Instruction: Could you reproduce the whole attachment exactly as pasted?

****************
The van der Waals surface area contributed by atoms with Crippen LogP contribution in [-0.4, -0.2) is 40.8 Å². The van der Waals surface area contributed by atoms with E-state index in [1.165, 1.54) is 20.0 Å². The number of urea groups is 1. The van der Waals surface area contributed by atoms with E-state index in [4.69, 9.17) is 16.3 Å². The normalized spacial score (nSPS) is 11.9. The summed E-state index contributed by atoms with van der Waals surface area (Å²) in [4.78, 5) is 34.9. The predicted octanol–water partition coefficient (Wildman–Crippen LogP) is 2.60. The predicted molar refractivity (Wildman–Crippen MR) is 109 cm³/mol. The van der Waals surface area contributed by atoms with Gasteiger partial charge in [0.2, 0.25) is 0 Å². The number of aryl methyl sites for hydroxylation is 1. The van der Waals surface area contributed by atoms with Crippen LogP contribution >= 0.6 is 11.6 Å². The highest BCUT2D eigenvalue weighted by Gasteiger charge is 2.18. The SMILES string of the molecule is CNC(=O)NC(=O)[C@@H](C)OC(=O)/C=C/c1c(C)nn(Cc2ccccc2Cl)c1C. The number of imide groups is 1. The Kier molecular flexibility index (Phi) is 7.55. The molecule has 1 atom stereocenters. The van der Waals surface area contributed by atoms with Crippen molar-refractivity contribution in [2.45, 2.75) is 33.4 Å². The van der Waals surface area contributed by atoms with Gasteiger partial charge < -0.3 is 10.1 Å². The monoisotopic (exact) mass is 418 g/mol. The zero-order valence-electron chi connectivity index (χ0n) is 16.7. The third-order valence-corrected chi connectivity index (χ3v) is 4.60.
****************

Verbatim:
The van der Waals surface area contributed by atoms with Crippen LogP contribution in [-0.4, -0.2) is 40.8 Å². The van der Waals surface area contributed by atoms with E-state index in [1.165, 1.54) is 20.0 Å². The number of urea groups is 1. The van der Waals surface area contributed by atoms with E-state index in [4.69, 9.17) is 16.3 Å². The normalized spacial score (nSPS) is 11.9. The summed E-state index contributed by atoms with van der Waals surface area (Å²) in [4.78, 5) is 34.9. The predicted octanol–water partition coefficient (Wildman–Crippen LogP) is 2.60. The predicted molar refractivity (Wildman–Crippen MR) is 109 cm³/mol. The van der Waals surface area contributed by atoms with Gasteiger partial charge in [0.2, 0.25) is 0 Å². The number of aryl methyl sites for hydroxylation is 1. The van der Waals surface area contributed by atoms with Crippen LogP contribution >= 0.6 is 11.6 Å². The highest BCUT2D eigenvalue weighted by Gasteiger charge is 2.18. The SMILES string of the molecule is CNC(=O)NC(=O)[C@@H](C)OC(=O)/C=C/c1c(C)nn(Cc2ccccc2Cl)c1C. The number of imide groups is 1. The Kier molecular flexibility index (Phi) is 7.55. The molecule has 1 atom stereocenters. The van der Waals surface area contributed by atoms with Crippen molar-refractivity contribution in [2.45, 2.75) is 33.4 Å². The van der Waals surface area contributed by atoms with Gasteiger partial charge < -0.3 is 10.1 Å². The monoisotopic (exact) mass is 418 g/mol. The zero-order valence-electron chi connectivity index (χ0n) is 16.7. The third-order valence-corrected chi connectivity index (χ3v) is 4.60.